Over the last few days, there has been a lot of chaos in sports. The Bengals won a playoff game (I can text someone about it now), the Bills put the Patriots through a table and the Cowboys lost to the 49ers. Notably, several of the top teams in the nation (i.e., Baylor, UCLA, USC) suffered upsets.
Within this chaos, there is one sentence that describes the Big East. This conference is built different. The games I am about to go over are prime examples of why this conference meets those standards.
Writer’s Note: Rank Marquette (and possibly Creighton) next week, they have been on a roll as of late.
Player of the Week: Adama Sanogo – UConn
Freshman of the Week: Ryan Nembhard – Creighton
No. 14 Villanova vs. No. 17 Xavier (Jan. 12): The Rally: Part Two
The first time these two met, Villanova maintained their impressive record at the Finneran Pavilion with a second-half comeback. It was a high of 51 degrees in Cincinnati for the second meeting; most of the unseasonably high temperatures originated from the Cintas Center, where the two ranked teams turned the arena into a hot stove.
The Wildcats outscored the Musketeers 23-17 in the final 11 minutes of the first half behind consistent buckets by Collin Gillespie and Caleb Daniels. It was 54-42 with 10:11 left in the game and a Villanova blowout was inevitable.
But then Xavier went on a 10-0 run in six minutes to cut the lead down to two and with 2:18 left, Paul Scruggs tied the game with a clutch three-point shot. The final minute had two instances of a potential Musketeer win. With 51 seconds left, Xavier was down two, but Scruggs missed the go-ahead shot and Xavier had to foul. Scruggs would make a layup not long after, but Xavier had to foul down two again. Xavier’s three-point shot at the buzzer did not matter as Villanova swept the series 64-60.
Xavier rallied back when this game appeared to be over. Scruggs and Nate Johnson lit it up with 15 points each while Jack Nunge had nine off the bench. Villanova went hog wild with their scoring as Gillespie scored 21, Moore had 19 and Eric Dixon picked up 15. This was the toughest challenge Villanova will face all season, and this game alone should put the Wildcats back in the Top 10.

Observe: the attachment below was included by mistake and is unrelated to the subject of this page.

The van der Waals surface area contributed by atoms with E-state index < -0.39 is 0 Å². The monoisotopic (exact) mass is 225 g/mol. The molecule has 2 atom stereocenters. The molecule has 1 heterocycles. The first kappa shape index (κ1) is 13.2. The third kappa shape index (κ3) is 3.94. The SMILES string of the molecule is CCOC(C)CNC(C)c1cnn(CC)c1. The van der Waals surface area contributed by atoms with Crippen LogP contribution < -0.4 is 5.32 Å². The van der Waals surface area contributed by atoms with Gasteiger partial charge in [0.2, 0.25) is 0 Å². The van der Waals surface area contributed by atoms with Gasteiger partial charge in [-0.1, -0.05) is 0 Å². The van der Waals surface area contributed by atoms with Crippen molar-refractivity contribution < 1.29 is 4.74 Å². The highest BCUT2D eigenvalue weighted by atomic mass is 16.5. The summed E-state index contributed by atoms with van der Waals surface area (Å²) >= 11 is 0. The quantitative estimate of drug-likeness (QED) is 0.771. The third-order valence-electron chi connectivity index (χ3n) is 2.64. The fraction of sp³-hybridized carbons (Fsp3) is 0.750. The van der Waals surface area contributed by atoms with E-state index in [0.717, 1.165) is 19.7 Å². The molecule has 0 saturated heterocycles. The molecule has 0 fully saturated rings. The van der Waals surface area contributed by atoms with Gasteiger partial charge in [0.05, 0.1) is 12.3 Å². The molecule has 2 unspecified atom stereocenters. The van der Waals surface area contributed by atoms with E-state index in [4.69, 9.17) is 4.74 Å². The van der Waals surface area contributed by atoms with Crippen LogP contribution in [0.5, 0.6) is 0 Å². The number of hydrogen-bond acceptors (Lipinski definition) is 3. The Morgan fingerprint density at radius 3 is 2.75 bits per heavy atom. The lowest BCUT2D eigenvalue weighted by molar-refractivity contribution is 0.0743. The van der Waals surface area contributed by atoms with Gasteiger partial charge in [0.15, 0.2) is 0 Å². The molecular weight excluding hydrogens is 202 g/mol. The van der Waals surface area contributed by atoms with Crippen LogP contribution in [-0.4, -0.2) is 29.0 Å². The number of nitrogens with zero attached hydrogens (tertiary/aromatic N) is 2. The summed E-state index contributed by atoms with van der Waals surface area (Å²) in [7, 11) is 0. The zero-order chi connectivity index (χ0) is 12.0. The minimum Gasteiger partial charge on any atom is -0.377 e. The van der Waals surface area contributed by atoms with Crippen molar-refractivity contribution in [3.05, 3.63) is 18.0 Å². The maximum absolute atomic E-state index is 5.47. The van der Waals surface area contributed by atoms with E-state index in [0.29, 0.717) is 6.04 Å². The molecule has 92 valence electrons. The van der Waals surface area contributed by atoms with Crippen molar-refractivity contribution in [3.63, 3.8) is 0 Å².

No. 20 Seton Hall vs. DePaul (Jan. 13): Congratulations Seton Hall, you played yourself
The Blue Demons were 0-4 in conference play and the game looked to be a breezy victory for the Pirates, who were prepping for a students-only game at the Walsh Gymnasium and carrying momentum from their overtime win, but the wrath of the Demons was about to be felt in full force.
DePaul scored 52 points in the first half (that is not a typo) thanks to two separate 9-0 runs. Seton Hall climbed back in the second half and an impossible comeback seemed likely as a 17-point deficit suddenly turned into a two-point game. In the final minute alone, there were five field goals (just one by DePaul). Thanks to a Philmon Gebrewhit block and free throws, the Blue Demons took home the 96-92 victory.
A poor first half cost the Pirates the chance at dominating the Blue Demons or completing the comeback. Jared Rhoden had 25 and Bryce Aiken had 22 for Seton Hall. Their shooting got better as the game progressed, but DePaul had the upper hand the whole way. Jalen Terry had 28 on 50% shooting and David Jones had 24 on 8-14% shooting. DePaul is much better than they were last year, and they proved it with a statement win in Big East play.
No. 20 Seton Hall vs. Marquette (Jan. 15): In Which the Pirates become the Las Vegas Raiders
The same day this game happened, the Las Vegas Raiders played an NFL playoff game against the Cincinnati Bengals in Cincinnati. The Seton Hall Pirates were like the Raiders, coming off an intense game that will be talked about for ages. The Golden Eagles were like the Bengals, a Great Lakes team looking for a big home win.
The Golden Eagles, like the Bengals, started hot behind Darryl Morsell and the Marquette offense. Seton Hall responded by going on an 8-0 run to close the half like the Raiders’ touchdown drive, but this game was far from over.
The Pirates limited the Golden Eagles to 10points in the first 10 minutes of the second half before two field goals and a free throw gave Marquette the lead right back. Following a Jared Rhoden missed jumper with a minute left, Justin Lewis added a bucket of his own. Tied at 72 after two free throws, a foul on Aiken, that could have been called against Marquette, sent Greg Elliott to the free throw line, where he went 1-2. Seton Hall had a chance to win, but like Derek Carr’s game-ending interception, Seton Hall turned over the inbounds pass and Marquette gained another upset 73-72.
Aiken was in control with 28 points while Alexis Yetna had 15 points and 16 rebounds off the bench. Morsell picked up 26 while Lewis had 18 for Marquette. Pirates’ fans can say they were robbed because of one foul, but like the Raiders, several factors cost them a chance to win. The Pirates have to wait until Saturday against St. John’s to prove if they have fixed any issues, but if they haven’t, then the road to the postseason will get bleaker.
Nothing is guaranteed in this league. It does not matter if a team is favored by three or by 30, there’s always the potential for an upset. With the addition of consecutive games against a single opponent, the possibilities are endless in terms of what will happen both prior to and after a basketball game.